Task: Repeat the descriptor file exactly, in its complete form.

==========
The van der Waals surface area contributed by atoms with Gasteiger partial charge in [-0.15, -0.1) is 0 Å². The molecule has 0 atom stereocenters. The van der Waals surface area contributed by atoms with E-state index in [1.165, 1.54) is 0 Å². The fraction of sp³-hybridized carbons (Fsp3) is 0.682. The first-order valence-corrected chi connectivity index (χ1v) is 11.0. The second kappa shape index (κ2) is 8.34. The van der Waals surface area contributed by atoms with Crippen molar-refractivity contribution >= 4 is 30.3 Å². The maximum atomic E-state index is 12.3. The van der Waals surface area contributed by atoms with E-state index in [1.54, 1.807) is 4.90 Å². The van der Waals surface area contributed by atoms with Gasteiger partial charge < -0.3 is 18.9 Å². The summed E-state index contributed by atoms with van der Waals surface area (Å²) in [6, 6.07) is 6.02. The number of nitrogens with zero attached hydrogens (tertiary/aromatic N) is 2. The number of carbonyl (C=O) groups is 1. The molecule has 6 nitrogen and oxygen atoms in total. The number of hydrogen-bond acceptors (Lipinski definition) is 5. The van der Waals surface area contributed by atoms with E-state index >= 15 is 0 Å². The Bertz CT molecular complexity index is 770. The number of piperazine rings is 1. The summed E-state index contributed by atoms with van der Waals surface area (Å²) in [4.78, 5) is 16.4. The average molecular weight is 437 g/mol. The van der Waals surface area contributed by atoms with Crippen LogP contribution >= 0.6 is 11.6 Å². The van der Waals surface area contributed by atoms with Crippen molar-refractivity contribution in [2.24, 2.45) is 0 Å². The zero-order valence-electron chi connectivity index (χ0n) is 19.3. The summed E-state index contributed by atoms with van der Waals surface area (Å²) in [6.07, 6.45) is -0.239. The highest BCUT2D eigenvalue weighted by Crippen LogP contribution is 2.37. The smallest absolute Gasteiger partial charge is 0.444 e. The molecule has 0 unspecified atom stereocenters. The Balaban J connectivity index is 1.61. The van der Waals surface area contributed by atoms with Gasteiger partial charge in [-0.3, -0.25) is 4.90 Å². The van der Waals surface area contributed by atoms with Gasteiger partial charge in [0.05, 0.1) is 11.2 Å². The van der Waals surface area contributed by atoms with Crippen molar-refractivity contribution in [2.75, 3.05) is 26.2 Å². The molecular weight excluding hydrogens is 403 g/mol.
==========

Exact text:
The van der Waals surface area contributed by atoms with Gasteiger partial charge in [-0.15, -0.1) is 0 Å². The molecule has 0 atom stereocenters. The van der Waals surface area contributed by atoms with E-state index in [1.165, 1.54) is 0 Å². The fraction of sp³-hybridized carbons (Fsp3) is 0.682. The first-order valence-corrected chi connectivity index (χ1v) is 11.0. The second kappa shape index (κ2) is 8.34. The van der Waals surface area contributed by atoms with Crippen molar-refractivity contribution >= 4 is 30.3 Å². The maximum atomic E-state index is 12.3. The van der Waals surface area contributed by atoms with E-state index in [1.54, 1.807) is 4.90 Å². The van der Waals surface area contributed by atoms with Gasteiger partial charge < -0.3 is 18.9 Å². The summed E-state index contributed by atoms with van der Waals surface area (Å²) in [6, 6.07) is 6.02. The number of nitrogens with zero attached hydrogens (tertiary/aromatic N) is 2. The number of carbonyl (C=O) groups is 1. The molecule has 6 nitrogen and oxygen atoms in total. The number of hydrogen-bond acceptors (Lipinski definition) is 5. The van der Waals surface area contributed by atoms with E-state index >= 15 is 0 Å². The Bertz CT molecular complexity index is 770. The number of piperazine rings is 1. The summed E-state index contributed by atoms with van der Waals surface area (Å²) in [4.78, 5) is 16.4. The average molecular weight is 437 g/mol. The van der Waals surface area contributed by atoms with Crippen LogP contribution >= 0.6 is 11.6 Å². The van der Waals surface area contributed by atoms with Crippen molar-refractivity contribution in [2.24, 2.45) is 0 Å². The zero-order valence-electron chi connectivity index (χ0n) is 19.3. The summed E-state index contributed by atoms with van der Waals surface area (Å²) in [6.07, 6.45) is -0.239. The highest BCUT2D eigenvalue weighted by Crippen LogP contribution is 2.37. The smallest absolute Gasteiger partial charge is 0.444 e. The molecule has 0 unspecified atom stereocenters. The Balaban J connectivity index is 1.61. The van der Waals surface area contributed by atoms with Gasteiger partial charge in [-0.3, -0.25) is 4.90 Å². The van der Waals surface area contributed by atoms with Gasteiger partial charge in [0.05, 0.1) is 11.2 Å². The van der Waals surface area contributed by atoms with Crippen molar-refractivity contribution in [2.75, 3.05) is 26.2 Å². The molecular weight excluding hydrogens is 403 g/mol.